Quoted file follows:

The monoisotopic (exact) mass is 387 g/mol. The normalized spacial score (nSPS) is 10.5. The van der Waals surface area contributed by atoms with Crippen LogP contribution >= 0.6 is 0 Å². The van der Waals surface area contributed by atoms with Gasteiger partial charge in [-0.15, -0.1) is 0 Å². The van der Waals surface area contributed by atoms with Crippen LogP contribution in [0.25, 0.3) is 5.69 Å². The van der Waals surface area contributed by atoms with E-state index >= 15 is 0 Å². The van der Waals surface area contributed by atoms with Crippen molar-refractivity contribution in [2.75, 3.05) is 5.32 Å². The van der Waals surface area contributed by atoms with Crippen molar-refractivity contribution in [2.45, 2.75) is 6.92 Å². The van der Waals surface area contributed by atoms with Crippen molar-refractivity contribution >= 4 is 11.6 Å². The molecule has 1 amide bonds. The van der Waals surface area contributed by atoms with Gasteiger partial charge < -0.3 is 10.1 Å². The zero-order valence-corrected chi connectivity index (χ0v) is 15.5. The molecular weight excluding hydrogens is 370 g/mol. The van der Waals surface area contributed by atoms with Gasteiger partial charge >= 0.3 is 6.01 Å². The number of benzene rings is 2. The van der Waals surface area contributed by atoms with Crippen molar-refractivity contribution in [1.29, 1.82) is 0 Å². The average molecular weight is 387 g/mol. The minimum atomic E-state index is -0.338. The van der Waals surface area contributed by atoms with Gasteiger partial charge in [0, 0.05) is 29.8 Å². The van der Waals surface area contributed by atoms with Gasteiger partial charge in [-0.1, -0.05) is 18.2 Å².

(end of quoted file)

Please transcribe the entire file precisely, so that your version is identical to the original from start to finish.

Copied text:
The monoisotopic (exact) mass is 387 g/mol. The normalized spacial score (nSPS) is 10.5. The van der Waals surface area contributed by atoms with Crippen LogP contribution >= 0.6 is 0 Å². The van der Waals surface area contributed by atoms with Gasteiger partial charge in [-0.15, -0.1) is 0 Å². The van der Waals surface area contributed by atoms with Crippen LogP contribution in [0.25, 0.3) is 5.69 Å². The van der Waals surface area contributed by atoms with E-state index >= 15 is 0 Å². The van der Waals surface area contributed by atoms with Crippen molar-refractivity contribution in [2.75, 3.05) is 5.32 Å². The van der Waals surface area contributed by atoms with Crippen molar-refractivity contribution in [2.45, 2.75) is 6.92 Å². The van der Waals surface area contributed by atoms with Crippen molar-refractivity contribution >= 4 is 11.6 Å². The molecule has 1 amide bonds. The van der Waals surface area contributed by atoms with Gasteiger partial charge < -0.3 is 10.1 Å². The zero-order valence-corrected chi connectivity index (χ0v) is 15.5. The molecular weight excluding hydrogens is 370 g/mol. The van der Waals surface area contributed by atoms with Gasteiger partial charge >= 0.3 is 6.01 Å². The number of benzene rings is 2. The van der Waals surface area contributed by atoms with Crippen molar-refractivity contribution in [1.29, 1.82) is 0 Å². The average molecular weight is 387 g/mol. The minimum atomic E-state index is -0.338. The van der Waals surface area contributed by atoms with Gasteiger partial charge in [0, 0.05) is 29.8 Å². The van der Waals surface area contributed by atoms with Gasteiger partial charge in [-0.1, -0.05) is 18.2 Å².